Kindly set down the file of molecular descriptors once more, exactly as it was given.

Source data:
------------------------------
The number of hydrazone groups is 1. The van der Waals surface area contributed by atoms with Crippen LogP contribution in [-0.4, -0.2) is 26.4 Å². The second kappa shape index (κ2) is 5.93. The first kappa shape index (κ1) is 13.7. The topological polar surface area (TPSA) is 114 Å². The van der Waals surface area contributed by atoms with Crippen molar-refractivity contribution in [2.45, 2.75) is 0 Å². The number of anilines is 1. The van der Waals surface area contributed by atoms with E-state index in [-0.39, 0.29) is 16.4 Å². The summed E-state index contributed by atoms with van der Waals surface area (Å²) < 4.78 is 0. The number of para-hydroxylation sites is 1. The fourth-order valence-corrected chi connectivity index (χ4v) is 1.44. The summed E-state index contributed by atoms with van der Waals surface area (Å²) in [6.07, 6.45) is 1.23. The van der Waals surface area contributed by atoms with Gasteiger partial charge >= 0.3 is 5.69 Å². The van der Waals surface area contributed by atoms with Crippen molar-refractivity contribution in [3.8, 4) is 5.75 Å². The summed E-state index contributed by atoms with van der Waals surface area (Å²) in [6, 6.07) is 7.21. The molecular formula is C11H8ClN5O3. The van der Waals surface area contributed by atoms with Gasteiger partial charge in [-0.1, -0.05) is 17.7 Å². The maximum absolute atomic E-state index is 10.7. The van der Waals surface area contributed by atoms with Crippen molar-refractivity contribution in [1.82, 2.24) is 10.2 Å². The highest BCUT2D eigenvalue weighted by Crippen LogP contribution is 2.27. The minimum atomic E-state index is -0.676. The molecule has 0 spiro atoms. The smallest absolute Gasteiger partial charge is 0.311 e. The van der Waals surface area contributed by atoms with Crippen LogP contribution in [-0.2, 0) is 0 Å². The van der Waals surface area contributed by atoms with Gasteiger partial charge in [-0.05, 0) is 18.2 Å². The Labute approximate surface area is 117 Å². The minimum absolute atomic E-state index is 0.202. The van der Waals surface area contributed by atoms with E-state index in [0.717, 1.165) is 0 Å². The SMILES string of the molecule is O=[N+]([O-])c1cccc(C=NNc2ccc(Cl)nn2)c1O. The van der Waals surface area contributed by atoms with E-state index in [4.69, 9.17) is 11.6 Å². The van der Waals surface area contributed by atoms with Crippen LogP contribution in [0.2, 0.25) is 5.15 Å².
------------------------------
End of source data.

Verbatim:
The number of hydrazone groups is 1. The van der Waals surface area contributed by atoms with Crippen LogP contribution in [-0.4, -0.2) is 26.4 Å². The second kappa shape index (κ2) is 5.93. The first kappa shape index (κ1) is 13.7. The topological polar surface area (TPSA) is 114 Å². The van der Waals surface area contributed by atoms with Crippen molar-refractivity contribution in [2.45, 2.75) is 0 Å². The number of anilines is 1. The van der Waals surface area contributed by atoms with E-state index in [-0.39, 0.29) is 16.4 Å². The summed E-state index contributed by atoms with van der Waals surface area (Å²) < 4.78 is 0. The number of para-hydroxylation sites is 1. The fourth-order valence-corrected chi connectivity index (χ4v) is 1.44. The summed E-state index contributed by atoms with van der Waals surface area (Å²) in [6.07, 6.45) is 1.23. The van der Waals surface area contributed by atoms with Gasteiger partial charge >= 0.3 is 5.69 Å². The van der Waals surface area contributed by atoms with Crippen molar-refractivity contribution in [3.8, 4) is 5.75 Å². The summed E-state index contributed by atoms with van der Waals surface area (Å²) in [6, 6.07) is 7.21. The molecular formula is C11H8ClN5O3. The van der Waals surface area contributed by atoms with Gasteiger partial charge in [-0.1, -0.05) is 17.7 Å². The maximum absolute atomic E-state index is 10.7. The van der Waals surface area contributed by atoms with Crippen molar-refractivity contribution in [1.82, 2.24) is 10.2 Å². The highest BCUT2D eigenvalue weighted by Crippen LogP contribution is 2.27. The minimum atomic E-state index is -0.676. The molecule has 0 spiro atoms. The smallest absolute Gasteiger partial charge is 0.311 e. The van der Waals surface area contributed by atoms with Crippen LogP contribution in [-0.2, 0) is 0 Å². The van der Waals surface area contributed by atoms with Gasteiger partial charge in [-0.05, 0) is 18.2 Å². The Labute approximate surface area is 117 Å². The minimum absolute atomic E-state index is 0.202. The van der Waals surface area contributed by atoms with E-state index in [0.717, 1.165) is 0 Å². The SMILES string of the molecule is O=[N+]([O-])c1cccc(C=NNc2ccc(Cl)nn2)c1O. The van der Waals surface area contributed by atoms with E-state index in [4.69, 9.17) is 11.6 Å². The van der Waals surface area contributed by atoms with Crippen LogP contribution in [0.2, 0.25) is 5.15 Å².